2006 has been billed as a “decisive year” for the states of the former Yugoslav federation that broke up in a series of brutal ethnic wars during the 1990s. The issues concern boundaries and matters of statehood in a region, which is still struggling to overcome a divisive legacy.
According to Charles Kupchan, Director of Europe Studies at the Council on Foreign Relations in Washington, “The question for the diplomats today is what can be done to make sure that the Balkans have witnessed their last round of bloodshed? What can be done to create a stable equilibrium between states that still harbor suspicions and animosities toward each other, to buy time for the magic of political and economic integration to work?”
Most observers agree that the thorniest issue is resolving the status of Kosovo, a subject of bitter dispute between its ethnic-Albanian majority and Serb minority. Since NATO's 1999 air strikes, which drove Serb forces from the region, Kosovo has been an international protectorate, but is technically still a province of Serbia. Most Albanians want independence, while most Serbs want to remain a part of Serbia.
Many analysts note that at the end of NATO's campaign, the United States and its European allies postponed any decision regarding Kosovo's status. Their main concern was that recognition of Kosovo’s independence would stir up Serb nationalism and reduce the chances of a democratic transformation in Serbia.
Last year, Kosovo was put back on the international diplomatic agenda. In November, Martti Artisaari, U.N. envoy and former President of Finland, visited the region in order to lay the ground for talks between the Albanians and Serbs on resolving Kosovo’s status.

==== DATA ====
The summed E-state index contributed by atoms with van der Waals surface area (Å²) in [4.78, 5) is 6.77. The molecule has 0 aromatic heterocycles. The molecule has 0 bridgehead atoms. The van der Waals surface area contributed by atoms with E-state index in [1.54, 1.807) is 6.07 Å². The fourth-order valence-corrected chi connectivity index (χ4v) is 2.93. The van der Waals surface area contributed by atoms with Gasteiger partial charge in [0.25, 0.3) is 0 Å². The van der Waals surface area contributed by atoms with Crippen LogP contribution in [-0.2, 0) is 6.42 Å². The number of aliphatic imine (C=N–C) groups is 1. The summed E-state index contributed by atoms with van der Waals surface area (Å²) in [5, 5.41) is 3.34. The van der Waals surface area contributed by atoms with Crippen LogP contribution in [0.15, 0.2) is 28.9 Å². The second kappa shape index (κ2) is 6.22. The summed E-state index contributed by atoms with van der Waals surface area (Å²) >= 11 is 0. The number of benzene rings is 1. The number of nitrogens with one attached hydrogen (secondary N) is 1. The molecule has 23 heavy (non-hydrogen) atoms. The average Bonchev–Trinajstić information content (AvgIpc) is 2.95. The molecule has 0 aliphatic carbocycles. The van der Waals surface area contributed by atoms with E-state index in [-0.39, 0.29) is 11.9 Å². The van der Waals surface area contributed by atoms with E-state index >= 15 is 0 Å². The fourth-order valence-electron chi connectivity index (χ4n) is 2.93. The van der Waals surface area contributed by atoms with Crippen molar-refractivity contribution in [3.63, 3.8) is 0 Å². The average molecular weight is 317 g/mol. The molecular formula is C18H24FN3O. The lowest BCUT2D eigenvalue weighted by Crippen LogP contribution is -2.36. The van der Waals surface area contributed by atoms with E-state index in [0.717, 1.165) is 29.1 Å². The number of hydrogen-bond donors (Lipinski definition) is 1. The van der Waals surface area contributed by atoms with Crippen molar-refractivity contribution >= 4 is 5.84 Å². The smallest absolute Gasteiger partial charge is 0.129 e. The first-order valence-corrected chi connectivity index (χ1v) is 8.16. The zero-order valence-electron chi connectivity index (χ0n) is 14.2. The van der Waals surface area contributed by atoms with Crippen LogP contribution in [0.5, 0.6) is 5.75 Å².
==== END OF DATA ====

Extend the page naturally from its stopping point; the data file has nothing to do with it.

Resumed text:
Charles Kupchan, who also teaches at the Georgetown University in Washington, says there is a general diplomatic consensus that Kosovo should gain independence.
But he contends strong prodding is essential. ”And ultimately it may take a firm decision by the international community to push this through. But I think it is realistic as long as the negotiating team that is lead by Martti Artisaari sees this not so much as a negotiation left to the whims of the two parties, Belgrade and Prishtina, but takes a more forceful approach and presses the parties to reach an agreement by the end of the year.”
Professor Kupchan doubts that Belgrade will easily acquiesce, but he says the international community may try to attain Serbia’s cooperation by forgiving its sizable foreign debt and expediting discussions about its membership in NATO’s Partnership for Peace and the European Union.
Kosovo Gaining Sovereignty
James Dobbins, Director of the International Security and Defense Policy Center at the RAND Corporation in Washington, says Kosovo Albanians will have to give some power to the Serb minority and agree to conditional independence.
He adds, “It would be a set of arrangements, which provides guarantees for minorities and continued international oversight to ensure that those guarantees are fulfilled. It effectively makes Kosovo look something like Bosnia, which has been an independent and sovereign country for a decade, but one that still has an international administrator and considerable limitations on its freedom of action.”